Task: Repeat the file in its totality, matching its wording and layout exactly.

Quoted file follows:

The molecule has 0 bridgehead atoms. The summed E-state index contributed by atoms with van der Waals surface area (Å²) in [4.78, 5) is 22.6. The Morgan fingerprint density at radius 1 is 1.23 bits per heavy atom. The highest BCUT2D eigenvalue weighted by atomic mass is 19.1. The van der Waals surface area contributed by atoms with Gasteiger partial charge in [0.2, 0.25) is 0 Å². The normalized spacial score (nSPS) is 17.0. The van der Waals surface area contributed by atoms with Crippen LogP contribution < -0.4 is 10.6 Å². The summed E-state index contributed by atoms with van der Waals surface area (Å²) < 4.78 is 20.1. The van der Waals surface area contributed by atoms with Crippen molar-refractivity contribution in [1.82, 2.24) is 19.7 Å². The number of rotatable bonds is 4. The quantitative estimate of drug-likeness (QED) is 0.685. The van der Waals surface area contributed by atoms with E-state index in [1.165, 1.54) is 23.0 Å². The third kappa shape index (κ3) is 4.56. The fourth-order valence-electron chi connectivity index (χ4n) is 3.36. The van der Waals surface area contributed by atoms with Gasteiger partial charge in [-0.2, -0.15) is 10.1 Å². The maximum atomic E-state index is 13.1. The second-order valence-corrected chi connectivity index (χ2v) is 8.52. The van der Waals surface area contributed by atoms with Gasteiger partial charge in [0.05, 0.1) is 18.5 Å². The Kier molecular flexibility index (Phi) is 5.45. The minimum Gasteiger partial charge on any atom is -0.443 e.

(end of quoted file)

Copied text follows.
The molecule has 0 bridgehead atoms. The summed E-state index contributed by atoms with van der Waals surface area (Å²) in [4.78, 5) is 22.6. The Morgan fingerprint density at radius 1 is 1.23 bits per heavy atom. The highest BCUT2D eigenvalue weighted by atomic mass is 19.1. The van der Waals surface area contributed by atoms with Gasteiger partial charge in [0.2, 0.25) is 0 Å². The normalized spacial score (nSPS) is 17.0. The van der Waals surface area contributed by atoms with Crippen LogP contribution < -0.4 is 10.6 Å². The summed E-state index contributed by atoms with van der Waals surface area (Å²) < 4.78 is 20.1. The van der Waals surface area contributed by atoms with Crippen molar-refractivity contribution in [1.82, 2.24) is 19.7 Å². The number of rotatable bonds is 4. The quantitative estimate of drug-likeness (QED) is 0.685. The van der Waals surface area contributed by atoms with E-state index in [1.165, 1.54) is 23.0 Å². The third kappa shape index (κ3) is 4.56. The fourth-order valence-electron chi connectivity index (χ4n) is 3.36. The van der Waals surface area contributed by atoms with Gasteiger partial charge in [-0.2, -0.15) is 10.1 Å². The maximum atomic E-state index is 13.1. The second-order valence-corrected chi connectivity index (χ2v) is 8.52. The van der Waals surface area contributed by atoms with Gasteiger partial charge in [0.05, 0.1) is 18.5 Å². The Kier molecular flexibility index (Phi) is 5.45. The minimum Gasteiger partial charge on any atom is -0.443 e.